Monday night, August 8, smoke was observed over an equipment shelter near KOLU’s studio at Riverview Baptist Church. This shelter is a “nerve center” of sorts for KOLU, relaying the broadcast signal to our main transmitter on Beck Mountain as well as handling all network traffic in and out of the offices.
By the time the fire department arrived, flames were just starting to appear. The fire was promptly extinguished and damage was minimal, but equipment had to be taken off line quickly to avoid water damage. Things were left to be sorted out Tuesday morning.
Thankfully, most of the equipment was in good shape except for one file server that contained all the information used to run the automation equipment that keeps programming going on at the station. Complicating this, Chief Engineer Martin Gibbs was visiting relatives in Nebraska at the time of the fire.
Once network access was restored, Martin consulted with assistant John Probasco and a plan was worked out to restore Christian Family Radio to the air without automation, meaning that someone had to be at the station 24 hours a day until the file server could be restored. John was able to repair the server, but all the data and programs had to be restored, which was done by Martin remotely from Nebraska (sitting at a dining room table in his brother’s house, no less!).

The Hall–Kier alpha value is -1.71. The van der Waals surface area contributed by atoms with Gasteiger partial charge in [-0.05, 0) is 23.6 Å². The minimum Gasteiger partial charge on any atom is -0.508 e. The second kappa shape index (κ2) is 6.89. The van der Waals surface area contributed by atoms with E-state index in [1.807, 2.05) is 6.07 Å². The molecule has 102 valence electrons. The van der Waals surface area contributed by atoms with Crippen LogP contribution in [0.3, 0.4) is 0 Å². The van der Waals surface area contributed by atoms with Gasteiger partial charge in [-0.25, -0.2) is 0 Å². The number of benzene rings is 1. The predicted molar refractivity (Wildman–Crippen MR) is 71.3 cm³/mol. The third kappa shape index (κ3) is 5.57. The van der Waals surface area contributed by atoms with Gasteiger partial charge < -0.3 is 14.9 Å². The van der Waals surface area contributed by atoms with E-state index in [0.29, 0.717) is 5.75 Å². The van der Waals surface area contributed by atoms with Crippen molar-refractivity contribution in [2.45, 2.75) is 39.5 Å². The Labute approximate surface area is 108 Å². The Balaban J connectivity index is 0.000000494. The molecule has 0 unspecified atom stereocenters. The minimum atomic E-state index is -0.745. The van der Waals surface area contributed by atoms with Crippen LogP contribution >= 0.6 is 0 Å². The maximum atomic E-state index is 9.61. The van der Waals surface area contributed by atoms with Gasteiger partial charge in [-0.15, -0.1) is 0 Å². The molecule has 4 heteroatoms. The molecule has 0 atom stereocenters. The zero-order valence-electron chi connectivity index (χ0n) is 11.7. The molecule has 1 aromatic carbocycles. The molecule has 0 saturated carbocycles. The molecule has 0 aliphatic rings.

By Thursday afternoon, most of the operations for the station were restored to normal, although several minor functions are, as of this writing, still being worked on.
Many thanks to Martin, John and all those that put in extra effort to restore Christian Family Radio to full operation. This could have been much more catastrophic for KOLU and Riverview Baptist Church, but the Lord protected these operations with a bit of a reminder that we always need to remain vigilant and that we should always be looking at ways to make our operation more reliable.
Please accept our apologies for not providing this update on our web site at an earlier time. At first, we could not access the web site since it requires going through the equipment that was shut down, then we focused our attention on getting the operation back up again.